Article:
Valuation is causing us to continue to downplay many of the mega-cap stocks.
GE has come down enough that it's probably in a more reasonable position. But we're looking for undervalued companies, not just fairly valued companies. We still might think, for example, that GE is a reasonably valued company, but it needs to be undervalued for us to have some degree of confidence to repurchase it. We did own it for a while, but we sold it.
4. The managers did say in the recent letter that some companies that have fallen from high valuations now look attractive. AT&T (AT) - Get Report, Corning (GLW) - Get Report and Hewlett-Packard (HWP) turn up as recent investments. Any others?
I have to be a little careful, because I can't talk about positions we are building currently. We had a position in Hewlett-Packard, and we have added to that as its dropped somewhat in valuation.
You mentioned AT&T. Also
, which became cheap enough that it became attractive to us as a long-term investment. Those are good examples of finding increase value in the tech and telecom area.
5. A lot of individuals and institutions view these stocks as momentum plays. Are you concerned at all about how quickly these stocks have moved? Dodge & Cox Stock fund has a longer holding period, but do moves such as Corning's 107% rise shorten your holding period?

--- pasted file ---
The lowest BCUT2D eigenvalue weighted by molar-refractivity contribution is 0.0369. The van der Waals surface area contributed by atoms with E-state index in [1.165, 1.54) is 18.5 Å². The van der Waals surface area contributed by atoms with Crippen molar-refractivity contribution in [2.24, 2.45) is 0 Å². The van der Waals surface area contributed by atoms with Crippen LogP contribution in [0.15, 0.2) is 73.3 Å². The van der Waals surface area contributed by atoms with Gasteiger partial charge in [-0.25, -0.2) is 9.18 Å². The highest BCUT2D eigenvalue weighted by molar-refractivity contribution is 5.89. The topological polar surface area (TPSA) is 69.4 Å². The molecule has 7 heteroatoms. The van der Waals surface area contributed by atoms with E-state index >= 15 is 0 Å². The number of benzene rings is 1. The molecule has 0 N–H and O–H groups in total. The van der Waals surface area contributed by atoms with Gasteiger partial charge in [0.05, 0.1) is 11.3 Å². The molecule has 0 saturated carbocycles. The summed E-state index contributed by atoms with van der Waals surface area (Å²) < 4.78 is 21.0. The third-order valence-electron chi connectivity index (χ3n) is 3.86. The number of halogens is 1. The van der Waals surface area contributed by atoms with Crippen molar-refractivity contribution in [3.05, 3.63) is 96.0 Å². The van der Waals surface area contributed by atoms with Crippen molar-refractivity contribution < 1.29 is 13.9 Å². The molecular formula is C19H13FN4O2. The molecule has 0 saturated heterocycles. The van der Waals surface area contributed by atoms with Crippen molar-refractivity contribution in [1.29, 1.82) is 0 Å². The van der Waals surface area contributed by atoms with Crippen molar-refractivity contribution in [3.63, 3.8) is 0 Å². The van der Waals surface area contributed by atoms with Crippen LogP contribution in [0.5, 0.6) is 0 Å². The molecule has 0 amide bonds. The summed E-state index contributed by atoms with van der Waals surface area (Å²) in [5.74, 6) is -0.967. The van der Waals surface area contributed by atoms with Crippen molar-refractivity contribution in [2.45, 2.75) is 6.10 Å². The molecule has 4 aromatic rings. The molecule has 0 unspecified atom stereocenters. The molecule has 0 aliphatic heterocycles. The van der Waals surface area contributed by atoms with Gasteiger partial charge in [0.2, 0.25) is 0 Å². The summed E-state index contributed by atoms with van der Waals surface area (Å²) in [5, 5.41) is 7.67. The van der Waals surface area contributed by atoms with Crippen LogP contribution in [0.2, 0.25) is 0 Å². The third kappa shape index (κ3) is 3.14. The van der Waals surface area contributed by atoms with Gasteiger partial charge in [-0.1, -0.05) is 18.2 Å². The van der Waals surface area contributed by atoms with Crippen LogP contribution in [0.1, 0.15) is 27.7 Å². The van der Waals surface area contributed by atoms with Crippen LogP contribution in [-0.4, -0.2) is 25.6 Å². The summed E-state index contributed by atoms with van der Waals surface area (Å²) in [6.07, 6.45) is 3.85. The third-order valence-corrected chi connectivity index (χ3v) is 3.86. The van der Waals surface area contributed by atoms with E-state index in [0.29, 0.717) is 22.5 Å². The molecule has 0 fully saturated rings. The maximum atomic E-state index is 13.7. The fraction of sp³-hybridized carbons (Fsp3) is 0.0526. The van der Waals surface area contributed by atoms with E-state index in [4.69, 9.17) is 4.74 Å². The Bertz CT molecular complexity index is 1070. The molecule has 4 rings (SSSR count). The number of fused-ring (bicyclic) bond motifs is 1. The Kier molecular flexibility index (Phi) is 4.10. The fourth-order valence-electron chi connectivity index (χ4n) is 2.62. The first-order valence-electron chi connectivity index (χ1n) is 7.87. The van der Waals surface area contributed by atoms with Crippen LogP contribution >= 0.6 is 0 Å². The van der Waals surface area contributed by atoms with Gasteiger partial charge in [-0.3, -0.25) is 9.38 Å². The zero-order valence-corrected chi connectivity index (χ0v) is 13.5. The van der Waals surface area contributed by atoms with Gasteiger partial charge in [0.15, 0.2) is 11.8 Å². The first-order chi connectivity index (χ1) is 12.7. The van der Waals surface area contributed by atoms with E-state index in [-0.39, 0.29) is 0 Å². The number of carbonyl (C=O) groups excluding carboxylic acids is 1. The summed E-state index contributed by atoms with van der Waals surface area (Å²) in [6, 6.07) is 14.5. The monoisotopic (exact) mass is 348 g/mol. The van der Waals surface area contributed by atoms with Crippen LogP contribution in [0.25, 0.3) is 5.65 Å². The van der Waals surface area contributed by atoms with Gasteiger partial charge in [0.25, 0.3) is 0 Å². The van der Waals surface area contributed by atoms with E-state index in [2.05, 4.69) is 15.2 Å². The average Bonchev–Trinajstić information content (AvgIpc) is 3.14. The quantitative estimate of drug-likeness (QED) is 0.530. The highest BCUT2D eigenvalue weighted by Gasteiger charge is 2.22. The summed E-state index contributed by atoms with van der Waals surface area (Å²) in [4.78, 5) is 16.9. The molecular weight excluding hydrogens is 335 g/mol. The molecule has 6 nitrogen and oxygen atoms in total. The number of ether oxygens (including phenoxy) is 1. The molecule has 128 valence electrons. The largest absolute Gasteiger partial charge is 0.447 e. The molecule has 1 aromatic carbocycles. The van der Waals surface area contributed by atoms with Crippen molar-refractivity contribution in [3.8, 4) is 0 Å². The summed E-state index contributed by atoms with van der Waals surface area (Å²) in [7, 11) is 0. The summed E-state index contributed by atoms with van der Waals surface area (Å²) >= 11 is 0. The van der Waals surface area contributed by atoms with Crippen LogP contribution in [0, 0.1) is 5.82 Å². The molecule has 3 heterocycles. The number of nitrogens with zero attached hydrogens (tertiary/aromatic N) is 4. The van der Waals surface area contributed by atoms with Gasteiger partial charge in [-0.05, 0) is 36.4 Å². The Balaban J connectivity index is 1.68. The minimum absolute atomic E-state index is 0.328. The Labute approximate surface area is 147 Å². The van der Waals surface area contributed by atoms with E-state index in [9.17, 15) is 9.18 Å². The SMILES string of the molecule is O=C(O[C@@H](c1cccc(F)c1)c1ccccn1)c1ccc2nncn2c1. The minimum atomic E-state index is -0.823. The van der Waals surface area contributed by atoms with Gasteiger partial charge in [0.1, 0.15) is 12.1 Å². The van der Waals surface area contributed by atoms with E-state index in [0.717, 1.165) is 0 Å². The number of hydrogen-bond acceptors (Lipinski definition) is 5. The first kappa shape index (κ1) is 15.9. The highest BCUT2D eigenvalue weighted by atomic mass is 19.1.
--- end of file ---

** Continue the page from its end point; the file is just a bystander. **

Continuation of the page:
That's a good question. While we typically hold a company for a long time, we have to come in every morning and consider the current price and the long-term fundamentals.
If we buy a stock at $2 or $3 a share, which we did in a couple cases, and it is at $8 or $9 three months later, we may sell it less than a year from when we bought it. Because, at a triple or a double, it may to us no longer reflect an undervalued situation, even considering that we're looking on a three- to four-year basis.
We have and will continue to reapply anew our price and fundamental discipline. These are volatile stocks, and we have to be more nimble in terms of both adding to positions and being willing to sell positions. Not because we're momentum players, because we're not. If the investment opportunity evaporates because the stock rises so quickly, we say, "That's great news," and then we move on to something else.
Regarding Corning, our general policy is not to get into too many specific details on individual stocks.
6. Fair enough. The Stock fund has taken in $6 billion in 2002, the second-largest intake of new money. Are you having a hard time putting the money to work? Is it going to new stocks, or are you spreading it among the stocks you own?
The cash inflow has not really changed the portfolio composition. We haven't found a bunch of new companies to buy. Instead, we're adding to our existing companies across the portfolio.